President Trump departs New York City amid controversy over Charlottesville statements

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Political reporter Dave Evans has the latest on President Trump's Charlottesville statements.

President Donald Trump's final day in New York City was marred by more criticism over his comments regarding the deadly violence that broke out in Virginia last weekend.

He left Trump Tower at 2 p.m., slowly traveling down Fifth Avenue to return to his golf course in Bedminster, New Jersey, and continue a working vacation. But his contentious press conference Tuesday is still angering many Americans, and he faced backlash from both sides of the aisle.

"That was a horrible, horrible day. Wait a minute. I'm not finished, fake news," Trump said to the media, before comparing the actions of Neo-Nazis and the KKK in Charlottesville with that of counter protesters on the left. "You had a group on one side that was bad. You had a group on the other side that was also very violent. Nobody wants to say that."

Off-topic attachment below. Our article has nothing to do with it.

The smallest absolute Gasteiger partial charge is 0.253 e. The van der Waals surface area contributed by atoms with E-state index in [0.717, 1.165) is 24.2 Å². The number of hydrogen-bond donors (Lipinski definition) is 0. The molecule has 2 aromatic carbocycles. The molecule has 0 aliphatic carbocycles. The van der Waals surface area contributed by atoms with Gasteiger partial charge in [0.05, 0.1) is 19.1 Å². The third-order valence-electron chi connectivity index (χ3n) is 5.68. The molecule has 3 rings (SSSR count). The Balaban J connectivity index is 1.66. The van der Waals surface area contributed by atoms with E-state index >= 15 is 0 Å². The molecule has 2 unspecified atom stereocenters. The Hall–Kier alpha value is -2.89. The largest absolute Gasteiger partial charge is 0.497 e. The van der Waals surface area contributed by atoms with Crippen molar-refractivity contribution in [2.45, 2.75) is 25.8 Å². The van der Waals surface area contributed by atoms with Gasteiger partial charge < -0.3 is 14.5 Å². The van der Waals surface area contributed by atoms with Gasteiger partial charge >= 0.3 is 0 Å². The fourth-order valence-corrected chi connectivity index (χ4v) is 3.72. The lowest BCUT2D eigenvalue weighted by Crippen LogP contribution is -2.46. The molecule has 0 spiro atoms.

Watch President Trump's full statement here:
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FULL VIDEO: President Trump speaks at Trump Tower on August 15, 2017.


The reaction was so swift Wednesday that business leaders abandoned the president's economic advisory council. JP Morgan's Jamie Dimon even wrote to his employees, "I strongly disagree with President Trump's reaction...There is no room for equivocation here."

Many Republicans were outraged by the president's behavior, with Senator Lindsy Graham tweeting, "Mr. President I encourage you to try to bring us together as a nation. Your words are dividing Americans, not healing them."

But overseas, Vice President Mike Pence defended Trump.

"We also pray that in America, we won't let the few divide the many," he said. "The strength of the U.S. is always strongest, as the president has said so eloquently, when we are united around our shared values."

Outside Trump Tower, a handful of protesters bid the president farewell, saying they're outraged the president said "many sides" are to blame for the violence.

On Capitol Hill, Democratic senator Chris Murphy tweeted he almost threw up reading the president's comments.

Speaker of the House Paul Ryan said: "We must be clear. White supremacy is repulsive. This bigotry is counter to all this country stands for. There can be no moral ambiguity."

The former leader of the KKK, David Duke, gave the president praise, posting this message on social media: "Thank you President Trump for your honesty & courage to tell the truth about Charlottesville & condemn the leftist terrorists."

Related Topics:
President Donald Trumprallyviolencecharlottesville demonstrationsNew York City
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